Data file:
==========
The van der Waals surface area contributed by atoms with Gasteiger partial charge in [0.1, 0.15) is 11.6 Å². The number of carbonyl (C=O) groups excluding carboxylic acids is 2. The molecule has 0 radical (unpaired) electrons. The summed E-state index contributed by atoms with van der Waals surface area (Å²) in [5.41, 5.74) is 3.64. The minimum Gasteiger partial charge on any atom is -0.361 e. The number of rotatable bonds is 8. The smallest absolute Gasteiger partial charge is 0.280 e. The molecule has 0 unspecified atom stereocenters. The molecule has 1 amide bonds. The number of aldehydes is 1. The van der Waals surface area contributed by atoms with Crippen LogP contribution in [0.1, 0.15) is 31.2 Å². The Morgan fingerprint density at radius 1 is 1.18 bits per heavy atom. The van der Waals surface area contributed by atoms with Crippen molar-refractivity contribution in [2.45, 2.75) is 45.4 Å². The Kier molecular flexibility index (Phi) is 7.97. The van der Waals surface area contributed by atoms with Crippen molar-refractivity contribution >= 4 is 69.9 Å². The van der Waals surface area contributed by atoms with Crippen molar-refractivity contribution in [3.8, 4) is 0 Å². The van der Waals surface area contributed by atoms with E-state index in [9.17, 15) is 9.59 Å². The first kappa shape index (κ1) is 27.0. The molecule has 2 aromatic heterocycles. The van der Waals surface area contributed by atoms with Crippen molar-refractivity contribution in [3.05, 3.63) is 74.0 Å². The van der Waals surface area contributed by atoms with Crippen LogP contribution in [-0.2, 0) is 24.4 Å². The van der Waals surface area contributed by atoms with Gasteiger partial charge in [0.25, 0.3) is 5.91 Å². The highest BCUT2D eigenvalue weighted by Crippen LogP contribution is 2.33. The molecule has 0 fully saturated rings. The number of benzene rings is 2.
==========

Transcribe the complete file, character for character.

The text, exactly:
The van der Waals surface area contributed by atoms with Gasteiger partial charge in [0.1, 0.15) is 11.6 Å². The number of carbonyl (C=O) groups excluding carboxylic acids is 2. The molecule has 0 radical (unpaired) electrons. The summed E-state index contributed by atoms with van der Waals surface area (Å²) in [5.41, 5.74) is 3.64. The minimum Gasteiger partial charge on any atom is -0.361 e. The number of rotatable bonds is 8. The smallest absolute Gasteiger partial charge is 0.280 e. The molecule has 0 unspecified atom stereocenters. The molecule has 1 amide bonds. The number of aldehydes is 1. The van der Waals surface area contributed by atoms with Crippen LogP contribution in [0.1, 0.15) is 31.2 Å². The Morgan fingerprint density at radius 1 is 1.18 bits per heavy atom. The van der Waals surface area contributed by atoms with Crippen molar-refractivity contribution in [2.45, 2.75) is 45.4 Å². The Kier molecular flexibility index (Phi) is 7.97. The van der Waals surface area contributed by atoms with Crippen molar-refractivity contribution >= 4 is 69.9 Å². The van der Waals surface area contributed by atoms with Crippen molar-refractivity contribution in [3.8, 4) is 0 Å². The van der Waals surface area contributed by atoms with E-state index in [9.17, 15) is 9.59 Å². The first kappa shape index (κ1) is 27.0. The molecule has 2 aromatic heterocycles. The van der Waals surface area contributed by atoms with Crippen molar-refractivity contribution in [3.05, 3.63) is 74.0 Å². The van der Waals surface area contributed by atoms with Crippen LogP contribution in [-0.2, 0) is 24.4 Å². The van der Waals surface area contributed by atoms with Gasteiger partial charge in [0.25, 0.3) is 5.91 Å². The highest BCUT2D eigenvalue weighted by Crippen LogP contribution is 2.33. The molecule has 0 fully saturated rings. The number of benzene rings is 2.